Interest rates and transaction costs for bridge loans from hard money lenders are often higher than what is available from a bank. While the costs are higher, the convenience and speed of funding generally makes up for the added costs.

Bridge loans are for short-term use

Bridge loans must have a term of 12 months of less for the exemption from the Ability to Repay requirement. Purchasing a new property and selling an existing property within 12 months should be a sufficient amount of time but some homeowners may need additional time.

Bridge loans are difficult to obtain from institutional lenders

Few institutional lenders such as banks and credit unions are interested in short-term loans such as bridge loans. If a borrower is able to obtain a bridge loan from a bank the cost will likely be lower but the approval and funding process will be much longer when compared to a hard money lender.

Home Equity Lines of Credit (HELOC) and Home Equity Loans

HELOCs and home equity loans are financing tools that allow a homeowner to borrow against the equity within their primary residence. The borrower often keeps their existing mortgage in place and the new equity loan is in 2nd position. If the property current has no mortgage, the new equity loan will be in 1st position. These loans are available from lenders such as banks and credit unions. Loan terms of 10-20 years are common for these types of loans.

HELOC and Home Equity Loan Advantages

Lower rates and fees than bridge loans

HELOC and Home Equity Loan interest rates are often 1-2 percent points higher than regular home mortgages. Some lenders may offer these loans with little or no loan origination fees.

Combined loan to value ratios of up to 70-80%

It is common for HELOC and home equity loans lenders to offer up to a 70-80% combined loan to value ratio (CLTV). To calculate the potential loan amount for the equity loan, multiply the maximum CLTV percentage by the value of the property and then subtract the current balance of the existing mortgage.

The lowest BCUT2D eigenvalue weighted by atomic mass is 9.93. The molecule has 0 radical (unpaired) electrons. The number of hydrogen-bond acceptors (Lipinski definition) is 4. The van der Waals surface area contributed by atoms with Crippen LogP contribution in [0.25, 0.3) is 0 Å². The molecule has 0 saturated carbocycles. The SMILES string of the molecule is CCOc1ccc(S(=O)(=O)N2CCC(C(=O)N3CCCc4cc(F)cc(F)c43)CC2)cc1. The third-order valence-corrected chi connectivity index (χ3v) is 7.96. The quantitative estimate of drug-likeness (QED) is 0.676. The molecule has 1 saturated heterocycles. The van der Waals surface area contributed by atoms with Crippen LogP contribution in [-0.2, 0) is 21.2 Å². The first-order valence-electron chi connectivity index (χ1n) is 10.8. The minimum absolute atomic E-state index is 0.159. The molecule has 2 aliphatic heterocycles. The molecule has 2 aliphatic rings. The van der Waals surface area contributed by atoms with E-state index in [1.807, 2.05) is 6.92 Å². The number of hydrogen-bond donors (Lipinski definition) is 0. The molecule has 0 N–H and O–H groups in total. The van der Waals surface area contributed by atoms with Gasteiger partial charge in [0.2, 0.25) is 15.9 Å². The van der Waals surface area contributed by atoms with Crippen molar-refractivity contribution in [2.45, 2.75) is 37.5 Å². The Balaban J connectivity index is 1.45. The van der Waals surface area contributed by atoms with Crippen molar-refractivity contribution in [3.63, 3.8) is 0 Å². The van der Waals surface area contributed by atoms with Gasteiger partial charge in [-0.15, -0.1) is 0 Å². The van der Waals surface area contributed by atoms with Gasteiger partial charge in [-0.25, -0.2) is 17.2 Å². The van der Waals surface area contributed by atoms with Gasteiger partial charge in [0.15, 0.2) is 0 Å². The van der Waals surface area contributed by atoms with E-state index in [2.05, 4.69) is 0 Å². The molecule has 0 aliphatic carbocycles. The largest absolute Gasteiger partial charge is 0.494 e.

HELOC and Home Equity Loan Disadvantages

Longer loan approval and funding timelines

The loan application approval process from a bank or credit union may take a couple weeks once submitted. Once approval has been received, funding for the HELOC may take up to 30 days. Traditional lenders typically don’t have an emphasis on funding the loan as quickly as possible.

The borrower must prove their income and have good credit

Traditional lenders are sticklers when it comes to credit. Current federal regulations require borrowers to prove their income in order to qualify for an owner occupied loan. The borrower’s debt to income ratio must be in a reasonable range. Any recent issues on the borrower’s record such as foreclosures, bankruptcies, short sales, or loan modifications may prevent the lender from approving the loan.

HELOCs and home equity loans are not available for homes currently on the market

Banks and credit unions generally do not provide loans against real estate that is currently listed on the market. When a property is listed for sale it generally tells the bank any loan provided against the property will be short-lived. Short-term loans are not desired by banks since they want the long term servicing income from the loan. The borrower must plan ahead and secure a HELOC/home equity loan against their home prior to putting up for sale.

Home Equity Line of Credit (HELOC) vs. Home Equity Loan

HELOCs are typically preferred because they are initially interest-only and interest is only paid on the amount of funds borrowed from the credit line. Home equity loans require the borrower to make payments on the full loan amount once the loan is funded.

HELOCs work in a similar way to credit cards as there is a credit limit which can be borrowed against, paid back and then borrowed against again. Once a home equity loan is paid off the borrower will have to reapply for another loan. HELOCs provide the borrower with more flexibility.